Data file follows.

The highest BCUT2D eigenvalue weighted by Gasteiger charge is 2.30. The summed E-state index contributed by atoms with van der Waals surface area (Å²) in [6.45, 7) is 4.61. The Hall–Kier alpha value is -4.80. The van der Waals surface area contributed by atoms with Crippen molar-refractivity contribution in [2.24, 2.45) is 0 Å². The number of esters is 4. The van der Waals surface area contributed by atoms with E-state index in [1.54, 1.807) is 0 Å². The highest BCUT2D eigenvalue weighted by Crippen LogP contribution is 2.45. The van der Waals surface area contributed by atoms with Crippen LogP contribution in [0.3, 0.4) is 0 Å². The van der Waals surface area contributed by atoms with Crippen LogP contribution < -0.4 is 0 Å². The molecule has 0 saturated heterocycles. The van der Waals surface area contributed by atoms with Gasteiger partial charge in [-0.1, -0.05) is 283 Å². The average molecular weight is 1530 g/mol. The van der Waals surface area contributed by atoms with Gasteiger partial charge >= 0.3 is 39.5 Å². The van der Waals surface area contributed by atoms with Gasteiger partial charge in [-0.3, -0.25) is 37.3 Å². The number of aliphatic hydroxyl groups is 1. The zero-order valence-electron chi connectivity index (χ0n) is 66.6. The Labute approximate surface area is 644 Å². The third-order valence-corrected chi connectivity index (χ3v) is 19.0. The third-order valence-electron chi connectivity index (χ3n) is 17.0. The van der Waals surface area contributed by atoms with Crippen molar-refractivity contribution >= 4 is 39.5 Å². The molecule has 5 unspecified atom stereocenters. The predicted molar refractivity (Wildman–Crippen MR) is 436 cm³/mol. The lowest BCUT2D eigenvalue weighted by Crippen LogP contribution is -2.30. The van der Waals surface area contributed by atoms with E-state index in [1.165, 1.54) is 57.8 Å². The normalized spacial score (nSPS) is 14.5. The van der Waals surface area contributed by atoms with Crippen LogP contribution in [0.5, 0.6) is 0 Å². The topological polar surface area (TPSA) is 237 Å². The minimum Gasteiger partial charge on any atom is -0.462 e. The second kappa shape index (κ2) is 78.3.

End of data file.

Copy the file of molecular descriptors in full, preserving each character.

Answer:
The highest BCUT2D eigenvalue weighted by Gasteiger charge is 2.30. The summed E-state index contributed by atoms with van der Waals surface area (Å²) in [6.45, 7) is 4.61. The Hall–Kier alpha value is -4.80. The van der Waals surface area contributed by atoms with Crippen molar-refractivity contribution in [2.24, 2.45) is 0 Å². The number of esters is 4. The van der Waals surface area contributed by atoms with E-state index in [1.54, 1.807) is 0 Å². The highest BCUT2D eigenvalue weighted by Crippen LogP contribution is 2.45. The van der Waals surface area contributed by atoms with Crippen LogP contribution in [0.3, 0.4) is 0 Å². The van der Waals surface area contributed by atoms with Crippen LogP contribution < -0.4 is 0 Å². The molecule has 0 saturated heterocycles. The van der Waals surface area contributed by atoms with Gasteiger partial charge in [-0.1, -0.05) is 283 Å². The average molecular weight is 1530 g/mol. The van der Waals surface area contributed by atoms with Gasteiger partial charge >= 0.3 is 39.5 Å². The van der Waals surface area contributed by atoms with Gasteiger partial charge in [-0.3, -0.25) is 37.3 Å². The number of aliphatic hydroxyl groups is 1. The zero-order valence-electron chi connectivity index (χ0n) is 66.6. The Labute approximate surface area is 644 Å². The third-order valence-corrected chi connectivity index (χ3v) is 19.0. The third-order valence-electron chi connectivity index (χ3n) is 17.0. The van der Waals surface area contributed by atoms with Crippen molar-refractivity contribution >= 4 is 39.5 Å². The molecule has 5 unspecified atom stereocenters. The predicted molar refractivity (Wildman–Crippen MR) is 436 cm³/mol. The lowest BCUT2D eigenvalue weighted by Crippen LogP contribution is -2.30. The van der Waals surface area contributed by atoms with E-state index in [1.165, 1.54) is 57.8 Å². The normalized spacial score (nSPS) is 14.5. The van der Waals surface area contributed by atoms with Crippen LogP contribution in [0.5, 0.6) is 0 Å². The topological polar surface area (TPSA) is 237 Å². The minimum Gasteiger partial charge on any atom is -0.462 e. The second kappa shape index (κ2) is 78.3.